Star Trek: Boldly Go #7
Writer: Mike Johnson and Ryan Parrott
Artist: Megan Levens
Colorist: Sarah Stern
Letterer: AndWorld Design
A review by Rich Schepis
“They will not stop until they assimilate every last one of us.”
Warnings often fall on deaf ears, especially when it comes to the agendas of governments and individuals. Yet, Captain Terrell makes a strong argument for the Federation and Romulan Empire to work together to prepare for the Borg’s certain return. While this meeting serves as the backdrop to Star Trek: Boldly Go #7, the real story is a murder, one in which the reunited crew of the Enterprise, Jaylah and the cadets fromStarfleet Academy are now embroiled.
Revisiting the classic The Original Series Star Trek episode, “Journey to Babel,” Mike Johnson and Ryan Parrott present a Kelvin Timeline twist to the iconic episode. “Murder at Babel” brings together all Federation members, including the Andorians, for a meeting that begins with mistrust and animosity before it devolves into suspicion. Joining the writing duo is artist Megan Levens, who previously illustrated the heartfeltDeep Space Nine tale in Star Trek: Waypoint #3, and colorist Sarah Stern.
Whether Johnson and Parrott consciously or subconsciously wrote Boldly Go #7 with the current political climate of mistrust in the United States and the world in mind is unknown, yet it is hard to imagine some of the dialogue and hardline ideologies demonstrated from attendees not being influenced by current events. Nonetheless, readers will most likely see parallels between the suspicions of the Romulans and prejudices of certain Federation members (remember Admiral Cartwright in Star Trek VI: The Undiscovered Country?) and the current political parties in the U.S.
Subcommander Valas, the Endeavour’s former first officer, makes her return as a member of the Romulan delegation. Last time Kirk saw her, she was taken into custody for her role in leading the Starfleet vessel to Romulus in the Borg invasion. The Valas Kirk encounters now is a little different than the one he served with and is a story thread readers should continue to keep an eye out knowing Johnson’s glee in playing out the long story.
Continuity has always been a key to Star Trek fans enjoyment of the series. Add a mix of serialization and readers following along with Johnson’s adventures of the Kelvin Timeline crew over the past six years continue to be rewarded for their dedication. Outside the main comic title, Johnson was joined by Parrott and expanded the universe with the entertaining Starfleet Academy. Those characters, along with Scotty, are picked up by the Endeavour enroute to Babel and promise to feature heavily in the two-issue arc.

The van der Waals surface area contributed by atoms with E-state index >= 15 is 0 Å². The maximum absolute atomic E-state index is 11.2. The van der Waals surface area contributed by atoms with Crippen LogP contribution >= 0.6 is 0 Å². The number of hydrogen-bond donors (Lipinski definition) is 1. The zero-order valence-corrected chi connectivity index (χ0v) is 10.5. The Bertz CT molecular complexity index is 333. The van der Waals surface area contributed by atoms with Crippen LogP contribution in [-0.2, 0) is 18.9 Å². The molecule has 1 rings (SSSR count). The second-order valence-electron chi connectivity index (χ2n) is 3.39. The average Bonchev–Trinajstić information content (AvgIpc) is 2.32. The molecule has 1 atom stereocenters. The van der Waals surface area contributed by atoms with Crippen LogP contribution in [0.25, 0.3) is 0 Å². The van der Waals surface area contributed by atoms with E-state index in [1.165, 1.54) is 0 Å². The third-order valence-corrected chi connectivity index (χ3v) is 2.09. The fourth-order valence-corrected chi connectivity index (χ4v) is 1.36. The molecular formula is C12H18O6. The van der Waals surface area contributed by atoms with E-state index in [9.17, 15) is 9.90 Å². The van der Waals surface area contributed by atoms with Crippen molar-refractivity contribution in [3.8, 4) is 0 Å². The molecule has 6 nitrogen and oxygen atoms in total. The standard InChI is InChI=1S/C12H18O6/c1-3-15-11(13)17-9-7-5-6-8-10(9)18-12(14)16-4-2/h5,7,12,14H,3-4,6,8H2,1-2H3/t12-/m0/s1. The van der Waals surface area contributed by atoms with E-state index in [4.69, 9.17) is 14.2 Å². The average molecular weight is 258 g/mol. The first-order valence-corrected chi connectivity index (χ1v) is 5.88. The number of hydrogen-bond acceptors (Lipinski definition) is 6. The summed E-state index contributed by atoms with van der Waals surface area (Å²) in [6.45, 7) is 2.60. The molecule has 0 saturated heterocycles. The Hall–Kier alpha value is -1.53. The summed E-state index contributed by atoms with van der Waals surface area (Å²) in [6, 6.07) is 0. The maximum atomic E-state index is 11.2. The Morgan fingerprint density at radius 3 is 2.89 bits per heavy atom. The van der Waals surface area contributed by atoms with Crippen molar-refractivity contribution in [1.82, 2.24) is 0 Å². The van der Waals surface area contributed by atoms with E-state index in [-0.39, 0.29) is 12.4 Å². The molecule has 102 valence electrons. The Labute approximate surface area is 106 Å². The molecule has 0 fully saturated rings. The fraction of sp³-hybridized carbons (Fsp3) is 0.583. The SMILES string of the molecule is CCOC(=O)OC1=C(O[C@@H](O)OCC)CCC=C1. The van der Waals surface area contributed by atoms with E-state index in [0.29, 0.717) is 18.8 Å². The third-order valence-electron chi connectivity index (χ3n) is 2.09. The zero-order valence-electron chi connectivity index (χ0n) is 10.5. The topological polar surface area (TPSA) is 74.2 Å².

Visually, Levens’ artwork does a lot of the heavy lifting in the dialogue-laden story. Mixing up camera angles and spotlighted characters within a much larger group, Levens allows readers eyes to roam freely throughout the page. These types of issue can be dangerous for an artist as too many similar images (character discussions over multiple panels) can make a reader’s eye lazy so to speak. Levens’ capture beautiful character moments, especially on page 8 when Valas explains why she is resigning from Starfleet. Add in the artist’s renderings of Babel and the pulled out shots of the delegation meeting and readers are in for a treat.
Buy It! “Murder at Babel” is a spectacular homage to “Journey to Babel,” as an assassination attempt is made by a specific race of the Federation – one well known for their short fuses. However, while it acknowledges what has come before, Star Trek: Boldly Go #7 stands on its own as an entertaining story (unlike the failed homage of Star Trek Into Darkness). Readers of the comic and fans of TOS will have a difficult time not smiling while reading the issue. For readers of Boldly Go who only follow the Kelvin Timeline crew, a Netflix watch of “Journey to Babel” is recommended to gain a deeper appreciation of the issue. And this would not be a Johnson-written Star Trek story without his classic cliffhanger ending, one readers will not see coming